What is the likelihood that any of these three will be arrested soon?

Momentum appears to be in the ICTY’s favor, experts say. A June 17 poll by the Belgrade-based Strategic Marketing and Media Research Institute shows for the first time that more Serbs are in favor of arresting Mladic than letting him go free. Serbia is also increasingly bowing to pressure from the United States and European Union to cooperate with the war tribunal, experts say. So far this year, Serbia has surrendered 14 war-crimes suspects, six of whom were involved with the Srebrenica massacre.

What leverage does the ICTY have to pressure governments to comply?

"It has the bully pulpit," Nash says, including the authority to issue arrest warrants. But although its rulings are binding under international law, the tribunal has no police force or power to carry out these arrests. Instead its judges must rely on individual governments to enforce their rulings. The trouble is, as Nash points out, "It’s naive to think they can force a sovereign government to do something it doesn’t want to do." Another recourse the court has to enforce compliance is to put pressure on U.N. Security Council members to issue sanctions, freeze assets, or withhold aid.

How are other countries assisting the ICTY?

In January, the United States denied reconstruction aid to Serbia for its failure to cooperate with the ICTY, a move later reversed once Belgrade complied with the court and handed over several suspects. The European Union has said accession talks for Serbia and Montenegro, pushing to be on track for EU membership by 2012, are on hold until Mladic, Karadzic, and others are arrested. "What Serbs know is that unless they turn him over, Mladic will be an albatross around their neck that prevents them from joining NATO’s [North Atlantic Treaty Organization] Partnership for Peace and destroys any hopes of them joining the European Union," says Edgar Chen, legal liaison for the Coalition for International Justice.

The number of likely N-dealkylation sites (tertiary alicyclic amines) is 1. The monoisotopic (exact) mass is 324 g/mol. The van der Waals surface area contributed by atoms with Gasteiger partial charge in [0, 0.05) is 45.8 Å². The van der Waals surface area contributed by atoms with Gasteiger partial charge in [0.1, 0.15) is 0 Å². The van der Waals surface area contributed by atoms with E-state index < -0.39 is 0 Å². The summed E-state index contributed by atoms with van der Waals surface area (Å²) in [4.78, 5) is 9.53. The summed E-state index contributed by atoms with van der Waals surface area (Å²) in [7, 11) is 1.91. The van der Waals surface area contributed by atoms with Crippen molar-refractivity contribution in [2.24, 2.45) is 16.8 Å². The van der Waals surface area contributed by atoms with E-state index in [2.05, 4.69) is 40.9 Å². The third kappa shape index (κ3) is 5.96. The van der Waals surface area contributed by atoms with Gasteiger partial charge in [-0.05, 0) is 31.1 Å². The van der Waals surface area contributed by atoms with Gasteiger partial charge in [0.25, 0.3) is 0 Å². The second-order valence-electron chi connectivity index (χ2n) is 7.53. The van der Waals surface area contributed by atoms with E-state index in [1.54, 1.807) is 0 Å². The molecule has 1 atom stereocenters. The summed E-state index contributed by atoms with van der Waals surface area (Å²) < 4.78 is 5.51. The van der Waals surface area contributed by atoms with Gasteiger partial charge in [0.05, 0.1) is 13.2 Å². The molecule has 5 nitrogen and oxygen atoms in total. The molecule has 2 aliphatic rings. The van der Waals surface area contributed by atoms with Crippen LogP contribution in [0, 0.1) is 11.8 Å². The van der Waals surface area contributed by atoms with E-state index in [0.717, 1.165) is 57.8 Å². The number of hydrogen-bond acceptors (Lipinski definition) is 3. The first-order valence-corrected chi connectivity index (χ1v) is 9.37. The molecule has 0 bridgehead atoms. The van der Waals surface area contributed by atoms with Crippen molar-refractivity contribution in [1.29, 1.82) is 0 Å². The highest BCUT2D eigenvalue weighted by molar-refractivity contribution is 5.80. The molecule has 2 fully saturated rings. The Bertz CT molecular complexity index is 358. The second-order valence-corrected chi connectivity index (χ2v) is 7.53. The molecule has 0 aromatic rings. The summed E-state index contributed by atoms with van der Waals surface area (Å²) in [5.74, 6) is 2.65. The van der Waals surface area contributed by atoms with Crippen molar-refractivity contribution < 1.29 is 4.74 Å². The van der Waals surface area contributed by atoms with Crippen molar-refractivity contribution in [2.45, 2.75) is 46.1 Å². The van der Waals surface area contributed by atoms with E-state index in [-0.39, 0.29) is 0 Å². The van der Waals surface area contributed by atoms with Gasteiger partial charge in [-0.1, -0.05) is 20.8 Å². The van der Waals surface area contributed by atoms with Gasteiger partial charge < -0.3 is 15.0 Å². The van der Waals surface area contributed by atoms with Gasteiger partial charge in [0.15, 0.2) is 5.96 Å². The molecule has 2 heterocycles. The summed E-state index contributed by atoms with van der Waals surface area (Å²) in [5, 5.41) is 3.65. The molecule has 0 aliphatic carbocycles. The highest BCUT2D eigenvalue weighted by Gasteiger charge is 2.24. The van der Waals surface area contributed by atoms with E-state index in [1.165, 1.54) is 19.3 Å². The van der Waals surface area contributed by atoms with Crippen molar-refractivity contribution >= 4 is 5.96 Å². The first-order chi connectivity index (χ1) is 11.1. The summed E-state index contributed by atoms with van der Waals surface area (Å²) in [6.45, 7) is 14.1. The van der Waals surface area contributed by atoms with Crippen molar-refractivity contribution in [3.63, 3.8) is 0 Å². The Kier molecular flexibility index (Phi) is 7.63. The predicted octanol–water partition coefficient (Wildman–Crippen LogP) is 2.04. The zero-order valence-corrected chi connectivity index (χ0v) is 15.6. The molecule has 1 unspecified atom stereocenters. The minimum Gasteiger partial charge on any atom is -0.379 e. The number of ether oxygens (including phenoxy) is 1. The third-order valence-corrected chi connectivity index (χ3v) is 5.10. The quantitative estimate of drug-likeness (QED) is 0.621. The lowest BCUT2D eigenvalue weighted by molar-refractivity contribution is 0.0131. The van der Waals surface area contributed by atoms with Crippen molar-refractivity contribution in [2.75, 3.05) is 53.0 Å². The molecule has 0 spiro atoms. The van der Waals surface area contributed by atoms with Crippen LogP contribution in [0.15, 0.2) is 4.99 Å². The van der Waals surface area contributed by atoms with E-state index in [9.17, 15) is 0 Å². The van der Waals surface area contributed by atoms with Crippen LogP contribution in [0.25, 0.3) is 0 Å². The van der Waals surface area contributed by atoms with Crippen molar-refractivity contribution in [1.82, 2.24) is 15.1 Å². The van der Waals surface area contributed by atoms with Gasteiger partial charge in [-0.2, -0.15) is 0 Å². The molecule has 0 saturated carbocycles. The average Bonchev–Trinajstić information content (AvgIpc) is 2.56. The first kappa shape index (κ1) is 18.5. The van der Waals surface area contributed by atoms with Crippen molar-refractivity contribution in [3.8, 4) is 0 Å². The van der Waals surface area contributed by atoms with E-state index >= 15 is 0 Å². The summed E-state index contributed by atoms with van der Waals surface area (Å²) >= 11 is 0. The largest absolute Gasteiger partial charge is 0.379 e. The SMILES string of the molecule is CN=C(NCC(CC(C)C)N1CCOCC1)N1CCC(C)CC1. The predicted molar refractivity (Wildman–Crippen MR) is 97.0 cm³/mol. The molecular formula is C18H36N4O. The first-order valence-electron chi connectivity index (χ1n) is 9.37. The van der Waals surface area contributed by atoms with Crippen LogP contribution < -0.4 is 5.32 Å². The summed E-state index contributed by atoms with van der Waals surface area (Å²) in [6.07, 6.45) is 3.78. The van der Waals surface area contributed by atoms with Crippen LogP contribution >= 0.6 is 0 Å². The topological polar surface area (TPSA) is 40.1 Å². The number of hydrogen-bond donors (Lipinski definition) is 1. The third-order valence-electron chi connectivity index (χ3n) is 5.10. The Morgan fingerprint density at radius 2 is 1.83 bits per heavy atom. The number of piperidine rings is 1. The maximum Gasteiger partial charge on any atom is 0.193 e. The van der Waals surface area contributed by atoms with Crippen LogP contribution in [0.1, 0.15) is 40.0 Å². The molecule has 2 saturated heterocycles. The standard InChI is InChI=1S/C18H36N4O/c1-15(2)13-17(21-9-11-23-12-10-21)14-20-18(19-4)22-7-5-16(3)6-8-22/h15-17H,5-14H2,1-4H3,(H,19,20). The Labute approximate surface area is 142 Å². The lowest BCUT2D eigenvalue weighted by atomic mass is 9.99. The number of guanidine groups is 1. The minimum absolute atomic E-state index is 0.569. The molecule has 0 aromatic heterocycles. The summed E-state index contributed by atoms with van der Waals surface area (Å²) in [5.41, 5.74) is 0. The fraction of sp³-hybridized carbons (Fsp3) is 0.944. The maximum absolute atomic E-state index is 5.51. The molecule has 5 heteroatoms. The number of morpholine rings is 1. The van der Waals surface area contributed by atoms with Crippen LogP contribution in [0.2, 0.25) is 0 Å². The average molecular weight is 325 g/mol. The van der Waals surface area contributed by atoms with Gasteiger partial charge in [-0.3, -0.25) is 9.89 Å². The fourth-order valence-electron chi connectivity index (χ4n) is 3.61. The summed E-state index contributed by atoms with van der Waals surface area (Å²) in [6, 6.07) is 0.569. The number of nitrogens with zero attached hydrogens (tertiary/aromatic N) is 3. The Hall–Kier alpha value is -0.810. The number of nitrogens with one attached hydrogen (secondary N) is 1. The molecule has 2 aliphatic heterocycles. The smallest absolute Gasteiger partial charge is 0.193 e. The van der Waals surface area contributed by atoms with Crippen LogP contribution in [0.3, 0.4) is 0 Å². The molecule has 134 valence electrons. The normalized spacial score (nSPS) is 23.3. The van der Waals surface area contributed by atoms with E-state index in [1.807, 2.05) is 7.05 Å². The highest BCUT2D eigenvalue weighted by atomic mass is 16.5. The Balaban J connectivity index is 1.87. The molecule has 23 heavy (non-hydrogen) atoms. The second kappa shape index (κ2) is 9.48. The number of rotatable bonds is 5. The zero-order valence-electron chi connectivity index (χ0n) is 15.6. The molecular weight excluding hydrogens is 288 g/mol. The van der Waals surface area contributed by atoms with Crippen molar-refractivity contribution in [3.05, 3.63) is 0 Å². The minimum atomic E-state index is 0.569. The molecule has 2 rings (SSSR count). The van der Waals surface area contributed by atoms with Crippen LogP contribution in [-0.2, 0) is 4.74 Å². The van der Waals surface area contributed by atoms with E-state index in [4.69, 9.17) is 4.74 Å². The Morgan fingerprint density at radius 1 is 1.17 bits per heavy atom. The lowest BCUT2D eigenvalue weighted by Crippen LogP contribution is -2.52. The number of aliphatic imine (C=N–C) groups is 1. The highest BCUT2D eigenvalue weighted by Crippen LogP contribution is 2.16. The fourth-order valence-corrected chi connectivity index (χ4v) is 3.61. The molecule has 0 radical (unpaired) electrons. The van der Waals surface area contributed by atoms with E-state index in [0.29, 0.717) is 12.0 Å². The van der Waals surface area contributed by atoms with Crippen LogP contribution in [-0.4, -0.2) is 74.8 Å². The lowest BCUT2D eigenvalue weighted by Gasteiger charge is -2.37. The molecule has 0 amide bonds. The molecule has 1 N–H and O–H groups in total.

What happens if Mladic and Karadzic are not apprehended?

The ICTY is set to expire in 2008, but experts say the chief prosecutor may ask the U.N. Security Council for a two- to three-year extension. Some say Mladic and Karadzic are trying to wait out the ICTY’s expiration date to avoid arrest. Del Ponte, however, has said she will not dissolve the court until these two men have been arrested. The U.N. Security Council has pressured the ICTY to wrap up its work, given its $100 million annual price tag--around $20 million of which is supplied by the United States.

-- by Lionel Beehner, staff writer,

More on:

Bosnia and Herzegovina

International Law


Top Stories on CFR

Election 2024

Each Friday, I look at what the presidential contenders are saying about foreign policy. This Week: Republicans are gathering in Milwaukee next week optimistic about their chances in November.  


The surprising shift to the left in snap elections has broken the far-right populist fever in France, but now a crisis of governability looms in Paris that has further weakened President Emmanuel Macron’s grip on power.


President-Elect Masoud Pezeshkian campaigned as a moderate regarding issues such as the hijab law and nuclear negotiations, but the regime is unlikely to allow any sweeping changes.